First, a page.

One "biggie" that sometimes may occur when declarer leads, and his play from dummy is intended to be conditional on the play of the LHO. He then prematurely calls a card from dummy and, observing that LHO's card makes his choice unpalatable, endeavors to change it. The change must not be allowed regardless of the tempo, for his first designation was not inadvertent. Declarer leads toward an Ace-Queen, intending to finesse. Expecting to see a small card on his left, he says "Queen." As he does so, however, he sees that LHO has produced the king. Regardless of how quickly he endeavors to change his designation to the ace, such a change cannot be allowed. This is a change of mind (as opposed to a slip of the tongue), and the change is not permitted.

When dummy plays a wrong card, a card not named by declarer, the trick must be corrected if attention is drawn to the error before both sides have played to the next trick.

No player should turn his own card down until all four players have played to the trick.

These comments are intended to be helpful rather than critical, but we need to be aware of the "rules of etiquette" at the bridge table. We have all been a bit lax in following the "rules," so these are given to refresh our memories.

When it's your turn to bid try not to agonize if you have a bad hand. By the same token when you get a great hand try not to look so cheerful. Let your bidding do the "telling." You are entitled to base your judgment on your partner's bid or the card he has played, but not the manner in which he has played the card. We all occasionally slip, but when we do, our partner should not take advantage of the information that has been improperly conveyed by our manner of placing the bid card or playing card.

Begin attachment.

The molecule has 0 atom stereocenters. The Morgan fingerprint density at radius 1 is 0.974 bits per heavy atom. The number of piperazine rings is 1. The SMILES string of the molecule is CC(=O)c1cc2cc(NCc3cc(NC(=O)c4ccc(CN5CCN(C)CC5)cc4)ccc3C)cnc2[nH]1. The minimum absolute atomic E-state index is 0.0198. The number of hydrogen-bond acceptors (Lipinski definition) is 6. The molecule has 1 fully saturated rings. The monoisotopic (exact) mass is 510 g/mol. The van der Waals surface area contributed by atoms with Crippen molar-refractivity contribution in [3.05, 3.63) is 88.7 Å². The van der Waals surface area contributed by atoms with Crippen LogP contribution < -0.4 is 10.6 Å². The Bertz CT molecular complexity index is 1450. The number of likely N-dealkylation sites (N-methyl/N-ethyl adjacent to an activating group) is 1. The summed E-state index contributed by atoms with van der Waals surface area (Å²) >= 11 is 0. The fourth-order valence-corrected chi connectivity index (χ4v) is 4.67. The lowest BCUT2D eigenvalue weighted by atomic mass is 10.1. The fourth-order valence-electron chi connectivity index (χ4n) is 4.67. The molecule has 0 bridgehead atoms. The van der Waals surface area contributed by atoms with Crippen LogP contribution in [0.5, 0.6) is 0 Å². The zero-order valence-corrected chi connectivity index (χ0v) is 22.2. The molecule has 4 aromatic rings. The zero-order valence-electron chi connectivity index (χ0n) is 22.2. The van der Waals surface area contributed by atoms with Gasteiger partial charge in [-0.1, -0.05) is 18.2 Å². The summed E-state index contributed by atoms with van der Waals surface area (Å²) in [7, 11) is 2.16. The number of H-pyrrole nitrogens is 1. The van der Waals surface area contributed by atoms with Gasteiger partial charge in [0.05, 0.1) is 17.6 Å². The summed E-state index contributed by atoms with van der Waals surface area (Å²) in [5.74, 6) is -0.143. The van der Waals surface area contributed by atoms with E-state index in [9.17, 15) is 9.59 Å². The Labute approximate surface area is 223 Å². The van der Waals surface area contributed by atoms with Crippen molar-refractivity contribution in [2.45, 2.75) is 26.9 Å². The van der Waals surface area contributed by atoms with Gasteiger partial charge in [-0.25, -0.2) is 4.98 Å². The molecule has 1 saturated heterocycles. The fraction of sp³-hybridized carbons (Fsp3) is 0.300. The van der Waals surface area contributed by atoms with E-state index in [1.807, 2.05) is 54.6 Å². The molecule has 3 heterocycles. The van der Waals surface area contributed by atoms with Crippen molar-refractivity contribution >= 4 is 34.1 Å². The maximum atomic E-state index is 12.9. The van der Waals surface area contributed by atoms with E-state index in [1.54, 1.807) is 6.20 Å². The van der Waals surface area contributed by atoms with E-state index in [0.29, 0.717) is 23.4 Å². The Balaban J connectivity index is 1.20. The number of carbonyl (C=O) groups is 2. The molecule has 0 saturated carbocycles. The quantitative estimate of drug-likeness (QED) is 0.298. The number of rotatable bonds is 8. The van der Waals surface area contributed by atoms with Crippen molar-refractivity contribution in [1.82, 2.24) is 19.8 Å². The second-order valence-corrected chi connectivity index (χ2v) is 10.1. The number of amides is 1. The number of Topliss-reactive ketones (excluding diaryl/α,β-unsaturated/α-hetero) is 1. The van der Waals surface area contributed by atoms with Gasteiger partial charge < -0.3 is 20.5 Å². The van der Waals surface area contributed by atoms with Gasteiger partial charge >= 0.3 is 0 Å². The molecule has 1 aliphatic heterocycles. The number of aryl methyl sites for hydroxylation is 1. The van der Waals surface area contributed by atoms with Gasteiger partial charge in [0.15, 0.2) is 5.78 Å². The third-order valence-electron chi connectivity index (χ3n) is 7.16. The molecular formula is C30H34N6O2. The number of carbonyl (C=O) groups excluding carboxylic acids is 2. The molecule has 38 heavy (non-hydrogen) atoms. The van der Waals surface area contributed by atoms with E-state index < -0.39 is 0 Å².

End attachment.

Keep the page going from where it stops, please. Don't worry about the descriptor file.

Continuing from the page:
Although you're not entitled to take advantage of information you get from your partner's manner or hesitation, you are entitled to use information of this sort that you get from the opponents and that sometimes creates a problem.

Are you entitled to assume that your LHO opponent has the queen of trumps? You are. If your LHO opponent wants more time to decide his play, he must inform you that he does not have a essence telling you that he does not have the Queen.

What if it turns out that the opponent doesn't have the queen of trumps after all?

He has cheated you if he has not informed you that he does not have a problem. That sort of deceptive action would be perfectly legitimate in poker and in some other games. BUT NOT IN BRIDGE. In bridge you are not supposed to try to deceive your opponents by your manner. Long pausing before bidding is to be avoided; for example, the pause followed by "Pass" tells everyone that you probably have 11-13 points, not quite good enough to open. Make your bids at the same pace if you can.

You should try to slow down your speedy plays and to speed up your slow plays so as to maintain an even tempo.....and keep up with the other tables. If you can do this successfully, your opponents will not be able to read anything from your manner.

PLAY OF THE HAND Experienced players should go out of their way to make novice players feel at ease, so that they will view bridge as a pleasant recreation, not a battleground.

Never try to give advice or "teach" anyone at the table unless they ask for your advice. Never let a harsh word pass your lips and you will be a sought-after rather than a shunned partner. Prefer to say too little than too much. If partner has bid or played the hand like an idiot, say "bad luck" and leave it at that. Do not harp on past errors.

Violations of proper etiquette are quite common from inexperienced players, either through lack of knowledge or inadvertence. Above all, remember that bridge is primarily a game and is meant to be enjoyed. Make sure it is also enjoyable for the other players at your table.

We're not all experts and we're not playing tournament bridge, but I think it will help our game if we try to follow the guidelines mentioned here.